Man I love that movie....I also love the parody of it from "Jay & Silent Bob Strike Back":BEN/CHUCKIEAre we gonna have a problem, again?CLARKThere's no problem. I was still just hoping you might give me some insight into the evolution of the market economy in the Southern Colonies. See, Wood says--MATT/WILL(stepping in)What'd I say? Didn't I say you'd be back here regurgitating Gordon Wood. But you forgot about Vickers--CLARKNo, I just read Vickers, so I'm up on inherited wealth, Hunting. But you're not the angry, brilliant young mind you once were, just itching to vent your frustrations.In the background, Jay and Silent Bob get bored and head out of the shot. After a beat, they get pushed back in by the A.D.CLARKOnce Sean told you it wasn't your fault, you lost the edge, William. You stopped hitting the books with a vengeance, and now I've read sh*t you haven't even heard about yet. Face facts, my friend--love made you a soft little female private part boy, unable to stand up to an academic showdown, like you used to. You're just no longer that good--Will Hunting.(gets in his face)Now how do you like them apples?Matt/Will turns away angrily, facing Ben/Chuckie, looking downwards, steaming.BEN/CHUCKIEI don't like the sound of them apples. Will, what're we gonna do now?MATT/WILLChuckie--(snarling)It's Hunting season.Matt/Will spins to face Clark with two huge guns in his hands. He blows Clark away, Jay and Bob hit the deck. Matt/Will stands there, guns smoking.BEN/CHUCKIEApple sauce, female dog.
slighlty less ... um... refined, but it still has its merit
Quote from: alexansergej on March 02, 2005, 11:46:38 PMslighlty less ... um... refined, but it still has its meritDude, you gotta lighten up!
I kinda' like the Socratic method. I feel it really makes me think and figure things out....probably the reason it is used?Do you like the Socratic method and is it still widely used?
I kinda' like the Socratic method. I feel it really makes me think and figure things out....probably the reason it is used?I just don't want to spend the first day of law school making out with the 'porcelain throne' (I have watched the Paper Chase too many times~ )Do you like the Socratic method and is it still widely used?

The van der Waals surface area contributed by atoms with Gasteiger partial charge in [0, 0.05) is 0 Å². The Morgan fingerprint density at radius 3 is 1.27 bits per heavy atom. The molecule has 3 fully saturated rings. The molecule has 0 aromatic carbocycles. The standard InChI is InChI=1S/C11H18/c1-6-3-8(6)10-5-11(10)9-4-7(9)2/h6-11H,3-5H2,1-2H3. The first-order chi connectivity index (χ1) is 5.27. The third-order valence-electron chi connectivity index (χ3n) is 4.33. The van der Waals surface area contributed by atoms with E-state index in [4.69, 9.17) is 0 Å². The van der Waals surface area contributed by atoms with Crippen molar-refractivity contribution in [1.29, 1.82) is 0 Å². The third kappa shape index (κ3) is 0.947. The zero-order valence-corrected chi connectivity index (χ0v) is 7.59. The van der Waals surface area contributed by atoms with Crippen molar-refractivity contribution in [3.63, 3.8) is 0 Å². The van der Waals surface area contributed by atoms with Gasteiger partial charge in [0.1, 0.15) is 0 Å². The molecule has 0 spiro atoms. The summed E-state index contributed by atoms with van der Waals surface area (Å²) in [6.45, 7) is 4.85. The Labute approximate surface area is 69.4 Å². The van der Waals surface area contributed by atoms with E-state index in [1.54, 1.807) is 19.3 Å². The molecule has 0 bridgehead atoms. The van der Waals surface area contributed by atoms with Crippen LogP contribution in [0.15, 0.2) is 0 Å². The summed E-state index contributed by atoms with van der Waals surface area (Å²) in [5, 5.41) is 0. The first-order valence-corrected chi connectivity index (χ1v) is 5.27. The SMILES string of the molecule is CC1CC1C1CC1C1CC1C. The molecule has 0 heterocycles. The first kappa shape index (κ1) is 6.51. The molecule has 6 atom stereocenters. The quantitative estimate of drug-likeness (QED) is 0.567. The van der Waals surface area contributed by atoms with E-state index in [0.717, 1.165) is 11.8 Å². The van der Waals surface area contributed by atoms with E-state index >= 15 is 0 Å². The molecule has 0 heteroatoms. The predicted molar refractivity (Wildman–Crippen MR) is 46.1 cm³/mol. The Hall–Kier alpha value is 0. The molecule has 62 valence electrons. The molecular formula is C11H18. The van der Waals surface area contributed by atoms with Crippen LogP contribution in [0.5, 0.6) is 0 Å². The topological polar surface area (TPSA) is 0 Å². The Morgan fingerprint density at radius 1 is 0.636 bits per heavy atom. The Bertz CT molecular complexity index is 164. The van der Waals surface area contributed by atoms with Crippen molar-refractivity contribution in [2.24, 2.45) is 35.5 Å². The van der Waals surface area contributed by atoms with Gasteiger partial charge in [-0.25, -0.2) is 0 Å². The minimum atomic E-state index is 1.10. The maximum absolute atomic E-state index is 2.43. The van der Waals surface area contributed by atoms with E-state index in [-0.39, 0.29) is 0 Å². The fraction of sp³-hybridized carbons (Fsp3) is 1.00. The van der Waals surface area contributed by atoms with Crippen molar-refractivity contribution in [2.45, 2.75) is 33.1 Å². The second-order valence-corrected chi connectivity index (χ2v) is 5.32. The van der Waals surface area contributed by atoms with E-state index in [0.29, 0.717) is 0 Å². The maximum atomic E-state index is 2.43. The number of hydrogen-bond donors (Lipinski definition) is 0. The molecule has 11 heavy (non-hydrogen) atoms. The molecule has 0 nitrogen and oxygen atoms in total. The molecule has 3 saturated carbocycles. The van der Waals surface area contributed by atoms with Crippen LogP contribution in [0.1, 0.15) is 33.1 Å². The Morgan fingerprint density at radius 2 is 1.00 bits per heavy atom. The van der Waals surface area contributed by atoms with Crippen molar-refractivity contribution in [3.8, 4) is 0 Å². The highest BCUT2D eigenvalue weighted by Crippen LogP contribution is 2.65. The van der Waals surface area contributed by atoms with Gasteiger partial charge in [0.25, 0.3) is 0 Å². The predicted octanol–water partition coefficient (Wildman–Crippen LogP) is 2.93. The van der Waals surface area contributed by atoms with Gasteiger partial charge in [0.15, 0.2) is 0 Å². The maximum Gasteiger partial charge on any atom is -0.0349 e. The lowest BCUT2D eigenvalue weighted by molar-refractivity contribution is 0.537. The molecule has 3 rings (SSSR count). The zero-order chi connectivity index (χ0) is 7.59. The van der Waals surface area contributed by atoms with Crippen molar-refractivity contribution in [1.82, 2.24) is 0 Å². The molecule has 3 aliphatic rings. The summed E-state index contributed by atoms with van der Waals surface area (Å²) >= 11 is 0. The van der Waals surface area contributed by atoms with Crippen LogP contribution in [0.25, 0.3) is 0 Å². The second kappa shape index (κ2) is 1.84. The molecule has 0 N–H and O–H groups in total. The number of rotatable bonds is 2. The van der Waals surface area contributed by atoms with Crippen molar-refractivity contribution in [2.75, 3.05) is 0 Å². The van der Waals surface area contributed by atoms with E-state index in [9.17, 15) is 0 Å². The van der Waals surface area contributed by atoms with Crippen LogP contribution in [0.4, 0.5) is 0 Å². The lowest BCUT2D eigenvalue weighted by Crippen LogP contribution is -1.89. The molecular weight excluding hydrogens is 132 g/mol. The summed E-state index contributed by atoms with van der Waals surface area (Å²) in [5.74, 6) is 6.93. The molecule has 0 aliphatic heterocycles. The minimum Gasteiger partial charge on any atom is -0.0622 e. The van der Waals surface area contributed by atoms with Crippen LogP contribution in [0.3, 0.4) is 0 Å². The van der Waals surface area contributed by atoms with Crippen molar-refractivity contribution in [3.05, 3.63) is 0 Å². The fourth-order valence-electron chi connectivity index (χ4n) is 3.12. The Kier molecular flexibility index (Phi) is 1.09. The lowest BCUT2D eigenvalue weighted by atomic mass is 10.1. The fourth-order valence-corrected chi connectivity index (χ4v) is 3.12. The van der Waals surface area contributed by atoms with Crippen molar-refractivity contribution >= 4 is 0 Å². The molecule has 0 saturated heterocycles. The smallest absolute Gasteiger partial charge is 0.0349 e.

As we have seen, the traditional image of pedagogical pederasty is simply mistaken, so what is its origin? The answer is the philosophy of the Athenian Plato. He has painted a very remarkable picture of his teacher Socrates, who is shown -in Plato's own words- as boy crazy. When Socrates was in the company of beautiful boys, he lost his senses. Some sort of mania (divine madness) took possession of him and he was almost unable to resist it. He often complained about the fact that he was helpless towards adolescents, and said that he could only cope with the situation by asking difficult questions to these beautiful boys and teaching them philosophy. So, according to Plato, Socrates sublimated his passion. This is not just Plato's portrayal of his admired teacher. That Socrates was well-known for this attitude is more or less confirmed by another student, the mercenary leader and author Xenophon (c.430-c.354). He informs us that his master, when challenged by the presence of a good looking adolescent, remained capable of self-control, but took some measures. He did not allow the boy to embrace him, comparing his kisses to spider's bites. Sexuality and other physical contact between teacher and student were simply unacceptable. This is a bolder portrayal than that of Plato (whose Socrates sometimes yielded to the temptation), but both writers agree that their master believed that the contacts between erastes and eromenos could not only be aimed at sexual love, but also at obtaining moral wisdom and strength. A rather remarkable educational ideal. In this context, Socrates/Plato introduces an influential metaphor. Procreation, he says, can be earthly and spiritual, just like love. After all, love can be physical -aimed at the beautiful body of a boy- and spiritual, which he believes is on a higher level. This last type of love can be described as longing for something good and possessing it. The true erastes will prefer the beauty of the soul above that of the body. Instead of a material/earthly parenthood (the procreation of children) he prefers the spiritual type, which is the creation of virtue and knowledge. According to Socrates/Plato, the eromenos's understanding grows and in the end, he will be able to see a beauty that is above all earthly standards, compared to which even the most beautiful boy is nothing. In other words, by spiritually loving a beautiful beloved, the lover reaches an understanding of absolute beauty. Philosophy is, therefore, an erotical enterprise. It should be added that for Plato, the only type of real love is the love between two men, and he has dedicated two of his dialogues to that subject: the Symposium and the Phaedrus. After all, homo-erotic love is related to education and gaining knowledge, and this makes it superior to other types of love. Socrates In 399 BCE, Socrates was executed on a charge of corrupting the Athenian youth. This is a bit mysterious, because there was no Athenian law that said that people who taught bad ideas to young people ought to be killed. Socrates can not have been guilty of breaking any written law. However, his fellow-citizens have interpreted this "corruption of the youth" as a sexual corruption: they took literally Socrates's metaphor that he loved boys, and this was indeed breaking the old law of 450 (above) that forbade young citizens to sell themselves. Correctly or not, Socrates was held responsible for inducing boys to prostitution. Plato has tried to take away the blame from Socrates by pointing at his sincere and spiritual aims. In another context, he presents his master as saying that men who play the passive role are guilty of despicable and rampant behavior. After all, Socrates/Plato says, these men behave like women and are slaves of their passions. In the dialogue called Gorgias, Socrates declares that he is against all kinds of excessive sexual acts, and in Plato's main work, The State, Socrates even rejects all kinds of physical contact as some sort of unbridled behavior: the good lover treats his beloved one as a father treats his son. It can not be said whether Plato's description of Socrates's ideas and behavior correspond to what Socrates really said and did. What we do know, however, is that it was at odds with common behavior in ancient Athens.